As physicians, we are charged with extending empathy to our patients. In addition to a professional responsibility, empathy is also a mechanism for improving patient care and professional satisfaction. It has been associated with better patient satisfaction, clinical outcomes, fewer medical errors and lawsuits, as well as provider happiness. However, while physicians can be expected to pursue the ideal of empathy towards individual patients, that of empathizing with populations is more challenging. As the old saying goes, a single death is a tragedy, a million deaths are a statistic.
For example, more than 4 million refugees have fled Syria since the conflict in that country began. Often, these refugees flee one impossible situation only to find themselves caught up in another. In urban Jordan, for example, 86 percent of Syrian refugees are living below the local poverty line. Despite such statistics, the international community has not rallied to the aid of these desperate people. By the end of 2015, just 61 percent of the UN’s humanitarian appeal for Syrian refugees had been funded.
There was, though, one notable uptick in donations last year. It was after the body of a 3-year-old Syrian boy named Alan Kurdi was photographed lying on a beach, where he had drifted after the boat carrying him and his family away from the conflict apparently capsized. The image of the dead boy was so shocking that donations to help migrants surged in. One charitable organization, the Migrant Offshore Aid Station, reported a 15-fold donation increase within a day of the photograph’s release.
The case of Alan Kurdi, reinforces a familiar, if not perplexing, dynamic: Individual death usually rouses public sympathy in a way that death and misery en masse do not. How might we better understand this dichotomy?
The trigger for empathy has a structural basis in neuroscience. There are also psychological reasons why people feel (or do not feel) empathy towards individuals. Psychological and neurological theories suggest that there are two fundamental systems in human cognition: the experiential system and the analytic system. When we witness suffering, our experiential system triggers the empathetic part of the brain, and perhaps moves us to offer to help the person in need. By contrast, the analytic mode is often triggered when we contemplate about suffering populations. The perception can blunt our empathetic impulse, and lead to “compassion fatigue.”
This suggests that, in many ways, our own neurobiology is working against our effort to understand and improve the health of populations. It poses a challenge for us to ensure that people do not become “just numbers” to ourselves or to anyone else. It encourages us to engage with empathy on the individual level, in order to inform action that aims to help groups of individuals, to help whole populations.
Despite these counteracting neurological and psychological tendencies, it is becoming increasingly important for clinicians to empathize with populations. There is a growing shift and imperative for physicians to think clinically about patients in view of “population health,” not only just as individuals. National policies, such as accountable care irganizations and the Hospital Readmissions Reduction Program, encourage providers to deliver care via broad, population health strategies. Also, to the extent that empathy provides the benefits mentioned above for clinical care, these should be maximized and scaled to populations.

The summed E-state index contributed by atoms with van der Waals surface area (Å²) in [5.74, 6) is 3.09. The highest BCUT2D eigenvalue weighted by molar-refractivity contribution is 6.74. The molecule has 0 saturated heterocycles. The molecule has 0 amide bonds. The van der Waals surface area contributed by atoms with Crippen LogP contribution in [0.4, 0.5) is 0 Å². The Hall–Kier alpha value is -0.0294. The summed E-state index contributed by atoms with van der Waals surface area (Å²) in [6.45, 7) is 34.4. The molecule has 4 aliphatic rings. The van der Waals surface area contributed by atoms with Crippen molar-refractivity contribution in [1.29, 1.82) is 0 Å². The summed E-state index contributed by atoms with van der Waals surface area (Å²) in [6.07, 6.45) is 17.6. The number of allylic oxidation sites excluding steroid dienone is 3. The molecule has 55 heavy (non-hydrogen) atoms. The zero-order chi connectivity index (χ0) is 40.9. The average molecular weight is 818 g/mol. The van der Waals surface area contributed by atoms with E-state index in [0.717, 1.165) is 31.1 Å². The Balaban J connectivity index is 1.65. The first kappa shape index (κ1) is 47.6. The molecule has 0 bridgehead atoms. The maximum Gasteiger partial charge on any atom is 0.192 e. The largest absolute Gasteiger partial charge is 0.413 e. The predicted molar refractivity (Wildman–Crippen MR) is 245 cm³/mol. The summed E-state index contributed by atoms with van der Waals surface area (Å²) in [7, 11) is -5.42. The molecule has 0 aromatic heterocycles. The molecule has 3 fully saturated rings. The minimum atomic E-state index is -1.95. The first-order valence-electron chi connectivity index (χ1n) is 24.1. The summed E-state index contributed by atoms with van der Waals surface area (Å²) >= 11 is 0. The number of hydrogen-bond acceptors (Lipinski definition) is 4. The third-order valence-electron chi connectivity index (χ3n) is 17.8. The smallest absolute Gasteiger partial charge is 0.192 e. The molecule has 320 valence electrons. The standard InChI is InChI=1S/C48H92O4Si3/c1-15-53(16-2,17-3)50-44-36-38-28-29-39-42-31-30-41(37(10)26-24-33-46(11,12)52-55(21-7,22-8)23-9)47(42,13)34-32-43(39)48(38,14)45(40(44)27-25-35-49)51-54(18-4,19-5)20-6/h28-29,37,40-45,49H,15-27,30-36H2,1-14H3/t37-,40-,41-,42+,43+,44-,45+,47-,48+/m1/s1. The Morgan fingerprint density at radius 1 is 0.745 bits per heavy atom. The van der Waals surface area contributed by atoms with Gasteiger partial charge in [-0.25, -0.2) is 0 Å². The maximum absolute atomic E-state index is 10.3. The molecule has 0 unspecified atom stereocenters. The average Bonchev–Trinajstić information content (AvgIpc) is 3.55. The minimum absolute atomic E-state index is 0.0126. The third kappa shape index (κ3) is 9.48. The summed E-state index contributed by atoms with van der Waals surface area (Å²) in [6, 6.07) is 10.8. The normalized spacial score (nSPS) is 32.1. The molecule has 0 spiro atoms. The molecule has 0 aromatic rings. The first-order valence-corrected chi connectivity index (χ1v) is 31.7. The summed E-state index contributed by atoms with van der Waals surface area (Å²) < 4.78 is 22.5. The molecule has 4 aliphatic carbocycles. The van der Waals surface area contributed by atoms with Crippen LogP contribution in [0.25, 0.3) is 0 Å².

There are several ways that clinician can begin to think abut both patients and populations with greater empathy. First, we can remember the power of individual stories and link them to diseases that we treat in our clinical practices. While that might seem like an obvious task, ongoing discussions about socioeconomic factors and their influence on health reveal there can be sustained inattention to problems facing vulnerable populations. Finding every opportunity to connect a name and face to the population-level issues we hear and read about can be a powerful first primer for subsequent action.
Second, physicians can take active roles in communicating the ongoing narrative of population health to broader audiences, doing so in a way that is energetic and creative. Whether through community groups, organizing efforts, professional societies or other avenues, physicians can work with colleagues to magnify individual stories on a larger scale to call public attention to important population-level issues. Telling notable stories — taking great care, of course, not to be exploitative — is an important part of conveying the events and circumstances that are putting populations (and the patients whom comprise them) at risk.
Third, given the broad social origins and impacts of many issues affect populations, physicians can make inroads to collaborate with non-health care entities to increase empathy about the health of populations. Departments of public health, health-related non-profits, and school and justice systems represent a few of the cross-sector collaborators that physicians and provider organizations can ally with to create the social, economic, and cultural conditions needed to safeguard the health of populations.
As one of our most sacred and cherished ideals, empathy has long had a central role in individual patient care. However, with changing policy and ever-increasing evidence of significant population health needs, physicians now have an opportunity to take up a similar charge for the communities from which those patients come.
Liang Chen is a physician. Sandro Galea is a physician and dean, Boston University School of Public Health, Boston, MA. A version of this article appears in the Dean’s Note column at Boston University School of Public Health.
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